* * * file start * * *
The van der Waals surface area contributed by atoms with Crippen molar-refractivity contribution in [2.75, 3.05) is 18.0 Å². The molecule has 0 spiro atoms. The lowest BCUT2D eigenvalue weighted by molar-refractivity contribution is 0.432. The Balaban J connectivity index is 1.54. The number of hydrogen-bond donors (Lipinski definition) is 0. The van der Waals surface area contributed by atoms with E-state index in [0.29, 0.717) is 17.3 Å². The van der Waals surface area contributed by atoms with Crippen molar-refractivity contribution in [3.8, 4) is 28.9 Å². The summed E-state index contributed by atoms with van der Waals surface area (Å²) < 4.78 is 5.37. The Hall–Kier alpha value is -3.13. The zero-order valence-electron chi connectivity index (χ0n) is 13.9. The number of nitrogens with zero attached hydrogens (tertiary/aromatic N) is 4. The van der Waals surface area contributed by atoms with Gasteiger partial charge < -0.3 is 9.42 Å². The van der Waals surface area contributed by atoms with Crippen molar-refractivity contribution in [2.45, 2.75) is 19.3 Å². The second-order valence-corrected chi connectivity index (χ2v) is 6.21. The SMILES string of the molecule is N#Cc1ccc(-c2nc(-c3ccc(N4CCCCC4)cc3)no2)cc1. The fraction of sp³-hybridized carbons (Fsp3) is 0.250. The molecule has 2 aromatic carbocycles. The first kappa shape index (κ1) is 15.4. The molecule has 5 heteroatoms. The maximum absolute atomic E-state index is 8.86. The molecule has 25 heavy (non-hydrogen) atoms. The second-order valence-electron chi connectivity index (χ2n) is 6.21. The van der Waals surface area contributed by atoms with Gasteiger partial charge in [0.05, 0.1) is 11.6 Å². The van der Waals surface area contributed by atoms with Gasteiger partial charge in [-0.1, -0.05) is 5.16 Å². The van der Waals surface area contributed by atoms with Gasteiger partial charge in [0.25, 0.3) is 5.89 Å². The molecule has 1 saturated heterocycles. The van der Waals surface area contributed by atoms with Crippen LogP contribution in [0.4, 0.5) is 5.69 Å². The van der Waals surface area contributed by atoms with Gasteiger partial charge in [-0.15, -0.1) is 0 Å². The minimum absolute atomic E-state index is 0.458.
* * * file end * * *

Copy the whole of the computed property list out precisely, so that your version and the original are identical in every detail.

The van der Waals surface area contributed by atoms with Crippen molar-refractivity contribution in [2.75, 3.05) is 18.0 Å². The molecule has 0 spiro atoms. The lowest BCUT2D eigenvalue weighted by molar-refractivity contribution is 0.432. The Balaban J connectivity index is 1.54. The number of hydrogen-bond donors (Lipinski definition) is 0. The van der Waals surface area contributed by atoms with E-state index in [0.29, 0.717) is 17.3 Å². The van der Waals surface area contributed by atoms with Crippen molar-refractivity contribution in [3.8, 4) is 28.9 Å². The summed E-state index contributed by atoms with van der Waals surface area (Å²) < 4.78 is 5.37. The Hall–Kier alpha value is -3.13. The zero-order valence-electron chi connectivity index (χ0n) is 13.9. The number of nitrogens with zero attached hydrogens (tertiary/aromatic N) is 4. The van der Waals surface area contributed by atoms with Gasteiger partial charge < -0.3 is 9.42 Å². The van der Waals surface area contributed by atoms with Crippen molar-refractivity contribution in [2.45, 2.75) is 19.3 Å². The second-order valence-corrected chi connectivity index (χ2v) is 6.21. The SMILES string of the molecule is N#Cc1ccc(-c2nc(-c3ccc(N4CCCCC4)cc3)no2)cc1. The fraction of sp³-hybridized carbons (Fsp3) is 0.250. The molecule has 2 aromatic carbocycles. The first kappa shape index (κ1) is 15.4. The molecule has 5 heteroatoms. The maximum absolute atomic E-state index is 8.86. The molecule has 25 heavy (non-hydrogen) atoms. The second-order valence-electron chi connectivity index (χ2n) is 6.21. The van der Waals surface area contributed by atoms with Gasteiger partial charge in [0.05, 0.1) is 11.6 Å². The van der Waals surface area contributed by atoms with Gasteiger partial charge in [-0.1, -0.05) is 5.16 Å². The van der Waals surface area contributed by atoms with Gasteiger partial charge in [0.25, 0.3) is 5.89 Å². The molecule has 1 saturated heterocycles. The van der Waals surface area contributed by atoms with Crippen LogP contribution in [0.4, 0.5) is 5.69 Å². The van der Waals surface area contributed by atoms with Gasteiger partial charge in [-0.15, -0.1) is 0 Å². The minimum absolute atomic E-state index is 0.458.